Spider-Man Romances In Animation - A Retrospective
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Part Seven -
The 67 show usually followed the early Lee/Dikto/Romita run pretty closely, despite there not being a lot of depth to it, and thus, Betty Brant was the object of Peter’s desire for the first season. The long suffering secretary was never a full on romance in the show – Peter obviously liked her and visa versa but we never saw them go out as such, it was more a case of whenever J. Jonah Jameson, Fearless Publisher of The Daily Bugle would go on one of his long winded rants about Spider-Man, Parker or even the teenage generation in general, Betty would be the first one to stick up for him, hell… she’d be the only one to stick up for him, after all, it seems that only the three of them actually worked in the building! No Robbie Robertson in this show, folks!
It’s hard to judge the romance between Peter and Betty because it was never showcased, merely strongly hinted at. Much like the comics, Betty could be described as the one that got away although they did remain good friends afterwards. Betty was a perfectly likeable character in the show and quite the little sweetheart – things rarely went Peter’s way when he stepped into the offices of The Daily Bugle and she was almost up to Mr. Jameson’s level when it came to delivering with the quips or the one-liners. She didn’t really have a defining appearance and she was used as the damsel in distress but once, in the episode’s premiere, The Power Of Dr. Octopus where she is actually concerned for Peter after he doesn’t return home from his photo assignment as Spider-Man had been kidnapped Dr. Octopus. She really did serve more as a supporting character rather than the leading Lois Lane, probably due to the fact that romance in Saturday morning animation in the 60’s probably wasn’t welcome.
Everytime I come to write an animation retrospective on Spider-Man or one of his villains/supporting characters, there’s a feeling of dread that comes over me. It’s not the fact that I’m usually feeling that I really should’ve done this last night instead of doing the pub quiz and losing (again!) and thus have a deadline to race against, no, my feeling of dread is that usually, I’m going to have to talk about the second and third seasons of 67 Spider-Man. As you’re probably aware due to the lack of reviews for them on my site, I really, really don’t like this seasons. I probably have more disdain for them than I do for sheer crap like The Avengers: United They Stand because at one point, I used to really enjoy the 67 Spider-Man series. Sure, it was probably the cheesiest cartoon you’ve ever seen, but it was good cheese. Like those songs that always make you get up and dance in the club, regardless of how many you’ve had to drink. You’d worry about how much of a fool you’ll look the next day, but notice that all of your mates are doing exactly the same thing. Ask whatever passes for the DJ at your nightclub to play Dire Straits Walk Of Life or Queen’s Don’t Stop Me Now, you’ll see what I mean. Any road, seasons 2 and 3 turned Spider-Man from a daft, ludicrous comedy into some strange science fiction cartoon barely resembling anything Spider-Man had ever done in a comic and sucking everything of even remote interest out of the show so Spider-Man could fight, weird, green skinned villains. The brilliant jazzy score? Gone. The cheap, cheerful animation? Gone - replaced with… crappier animation. Betty Brant? Barely noticeable, replaced with random ladies each week, which only made Peter look like more of a sex pest than anything else. The fact I’ve watched most of them yet fail to remember a single name or interesting character trait says more than a me spinning some crap for a couple of paragraphs now ever could.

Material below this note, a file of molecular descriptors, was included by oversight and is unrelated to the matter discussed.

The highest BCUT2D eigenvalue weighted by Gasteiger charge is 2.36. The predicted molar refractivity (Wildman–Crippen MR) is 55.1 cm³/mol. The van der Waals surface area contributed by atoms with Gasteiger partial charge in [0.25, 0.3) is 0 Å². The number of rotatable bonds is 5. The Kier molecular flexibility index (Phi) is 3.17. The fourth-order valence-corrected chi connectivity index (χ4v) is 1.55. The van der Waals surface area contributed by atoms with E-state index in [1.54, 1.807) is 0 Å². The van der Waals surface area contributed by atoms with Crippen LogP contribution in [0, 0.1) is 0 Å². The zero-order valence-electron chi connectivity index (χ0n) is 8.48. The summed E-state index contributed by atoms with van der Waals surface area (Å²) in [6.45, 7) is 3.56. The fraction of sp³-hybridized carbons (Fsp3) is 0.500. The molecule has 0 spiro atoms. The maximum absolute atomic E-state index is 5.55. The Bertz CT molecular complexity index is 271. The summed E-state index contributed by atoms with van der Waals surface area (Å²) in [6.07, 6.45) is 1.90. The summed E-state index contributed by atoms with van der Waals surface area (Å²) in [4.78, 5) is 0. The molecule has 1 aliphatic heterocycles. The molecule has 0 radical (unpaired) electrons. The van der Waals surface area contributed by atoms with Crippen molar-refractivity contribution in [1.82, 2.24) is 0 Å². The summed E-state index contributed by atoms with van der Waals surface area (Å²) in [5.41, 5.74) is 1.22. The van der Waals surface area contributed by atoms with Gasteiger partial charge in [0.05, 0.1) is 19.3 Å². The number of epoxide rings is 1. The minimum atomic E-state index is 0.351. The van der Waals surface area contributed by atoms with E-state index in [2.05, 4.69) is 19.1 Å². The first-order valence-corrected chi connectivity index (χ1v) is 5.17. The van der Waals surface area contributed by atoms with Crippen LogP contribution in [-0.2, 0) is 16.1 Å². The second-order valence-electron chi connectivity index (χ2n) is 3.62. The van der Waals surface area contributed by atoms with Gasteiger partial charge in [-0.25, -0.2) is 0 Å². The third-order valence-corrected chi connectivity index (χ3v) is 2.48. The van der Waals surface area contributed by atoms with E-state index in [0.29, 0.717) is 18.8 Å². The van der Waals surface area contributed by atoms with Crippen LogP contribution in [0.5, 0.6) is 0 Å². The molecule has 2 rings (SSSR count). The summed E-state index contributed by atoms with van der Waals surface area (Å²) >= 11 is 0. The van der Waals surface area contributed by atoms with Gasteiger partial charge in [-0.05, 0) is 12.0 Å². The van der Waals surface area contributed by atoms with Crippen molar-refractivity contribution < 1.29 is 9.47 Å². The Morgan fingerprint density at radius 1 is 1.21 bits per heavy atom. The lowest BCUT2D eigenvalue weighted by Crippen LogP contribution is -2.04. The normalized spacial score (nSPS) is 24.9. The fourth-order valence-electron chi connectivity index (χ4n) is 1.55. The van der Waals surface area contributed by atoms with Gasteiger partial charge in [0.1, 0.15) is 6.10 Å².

For historical purposes (message boards/animation websites [hello again!] can have historical purposes?) it’s worth noting that Mary Jane actually made her animation debut in this show in The Big Brainwasher. There’s nothing here to distinguish her from the over, countless hordes of useless females presented in the show but at least they ensured she was a red head. Curiously, she’s also the niece of Captain Stacy who also appears in this episode. It seems the writers just merged her and Gwen Stacy together. The episode also gets bonus points for including The Kingpin, rather than the aforementioned generic green villains.
That’s about it for the 60’s show – considering that the romance really started picking up when John Romita Sr. took over the artistic reigns of the comic after the show was produced, could we expect to see more romance in the 80’s shows?